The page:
Censorship, suppression of literature and “bowdlerization” of our culture has a long, harmful and shameful history – and is anathema to libertarians, who favor full freedom of expression and artistic liberty.
The Prometheus blog has posted several articles recently about the disturbing recent spate of efforts to suppress or change the original wording and author’s intent of Roald Dahl in his children’s fantasy classics.
Similar suppression sadly has been reported about efforts to shove down the Orwellian memory hole some wording in the original editions of Ian Fleming’s James Bond novels.
It’s even extended to the Goosebumps children’s horror-comedy series, many books of which were changed by the publisher without the knowledge or consent of the series’ still-living author R.L. Stine.
This is a troubling time for libertarians, classical liberals and all lovers of liberty and art – which is why it’s important to seek out, read and digest the best insights about the roots of this anti-authoritarian trend and how we might strive to better support both liberty and literature that reflects the intent of its creators.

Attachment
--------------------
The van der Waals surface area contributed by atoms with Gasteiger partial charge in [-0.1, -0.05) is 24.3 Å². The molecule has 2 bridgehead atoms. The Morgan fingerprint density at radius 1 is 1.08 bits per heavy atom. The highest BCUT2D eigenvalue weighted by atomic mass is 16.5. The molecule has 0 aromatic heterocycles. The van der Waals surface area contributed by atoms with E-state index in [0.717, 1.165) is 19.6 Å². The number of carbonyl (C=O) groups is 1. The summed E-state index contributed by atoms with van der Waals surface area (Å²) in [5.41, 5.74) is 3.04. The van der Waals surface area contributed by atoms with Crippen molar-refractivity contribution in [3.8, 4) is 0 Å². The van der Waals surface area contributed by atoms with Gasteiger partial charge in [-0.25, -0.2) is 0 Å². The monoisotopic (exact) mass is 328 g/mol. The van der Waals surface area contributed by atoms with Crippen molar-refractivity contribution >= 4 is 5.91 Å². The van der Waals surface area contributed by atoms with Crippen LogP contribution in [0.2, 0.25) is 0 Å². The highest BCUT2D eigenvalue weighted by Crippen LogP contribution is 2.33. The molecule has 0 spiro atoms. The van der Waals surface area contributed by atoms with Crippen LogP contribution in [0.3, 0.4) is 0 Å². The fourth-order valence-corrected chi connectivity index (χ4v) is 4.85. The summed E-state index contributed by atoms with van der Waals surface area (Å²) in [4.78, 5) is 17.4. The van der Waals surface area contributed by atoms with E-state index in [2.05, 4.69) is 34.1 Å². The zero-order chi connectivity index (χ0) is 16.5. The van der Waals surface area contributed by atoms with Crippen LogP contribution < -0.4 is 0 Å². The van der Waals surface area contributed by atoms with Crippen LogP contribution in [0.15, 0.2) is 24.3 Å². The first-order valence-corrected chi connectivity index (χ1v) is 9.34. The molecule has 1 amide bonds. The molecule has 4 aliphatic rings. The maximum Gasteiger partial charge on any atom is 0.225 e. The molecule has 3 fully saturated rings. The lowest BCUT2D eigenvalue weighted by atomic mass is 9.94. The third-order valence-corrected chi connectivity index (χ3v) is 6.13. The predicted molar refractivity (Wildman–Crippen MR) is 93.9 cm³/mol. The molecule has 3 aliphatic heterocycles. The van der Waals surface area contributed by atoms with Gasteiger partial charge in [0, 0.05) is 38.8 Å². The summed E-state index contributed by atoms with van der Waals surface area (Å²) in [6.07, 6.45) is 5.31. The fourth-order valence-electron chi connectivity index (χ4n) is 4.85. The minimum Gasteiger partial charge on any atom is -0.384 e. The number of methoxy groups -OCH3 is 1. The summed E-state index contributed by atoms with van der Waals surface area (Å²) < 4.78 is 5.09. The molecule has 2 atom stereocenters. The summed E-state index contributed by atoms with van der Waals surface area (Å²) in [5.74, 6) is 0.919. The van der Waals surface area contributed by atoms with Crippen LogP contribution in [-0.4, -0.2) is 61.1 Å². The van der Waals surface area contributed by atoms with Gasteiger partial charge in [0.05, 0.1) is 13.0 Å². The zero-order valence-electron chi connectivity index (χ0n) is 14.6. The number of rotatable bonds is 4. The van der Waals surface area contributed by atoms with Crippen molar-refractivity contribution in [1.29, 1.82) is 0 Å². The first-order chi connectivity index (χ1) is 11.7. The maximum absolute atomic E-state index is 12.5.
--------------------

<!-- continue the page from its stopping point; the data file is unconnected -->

Perhaps the most illuminating, historically aware and wisest commentary I’ve come across about this disturbing modern recurrence of bowdlerization was written recently by J. Daniel Sawyer as a guest post on the Substack blog of Holly Math Nerd.
So far, in the first two parts of his Prometheus-blog interview, SF writer Karl K. Gallagher has answered questions about his own novels. Now, in the wide-ranging conclusion, the focus shifts to other authors and his favorite works – including the “sense of wonder” and “sense of freedom” that he gets from his favorite pro-liberty sf novels.
Q: Which authors in particular have influenced you most as a writer – whether in terms of their style, themes or spirit?
“What Bujold has done is to come up with a concept of an aristocratic society that isn’t based on coercion — and from a libertarian perspective, that’s an interesting and novel theme.”
By William H. Stoddard
After bringing the Vorkosigan series (including Prometheus Hall of Fame winner Falling Free) to an apparent conclusion, Lois McMaster Bujold turned to fantasy in two series: the loosely connected World of the Five Gods novels, and the Sharing Knife series, an actual tetralogy.
Both are set in invented worlds, where real-world political issues don’t arise, sparing the reader the sort of heavy-handed allegory that J.R.R. Tolkien famously objected to.
No book in either series was ever considered for a Prometheus Award. Indeed, the Sharing Knife series started out as a love story, seemingly reflected Bujold’s acknowledged fondness for authors such as Georgette Heyer. But having read it several times since its publication, I’ve come to feel that it has less obvious depths, some of which are potentially of interest to members of the Libertarian Futurist Society.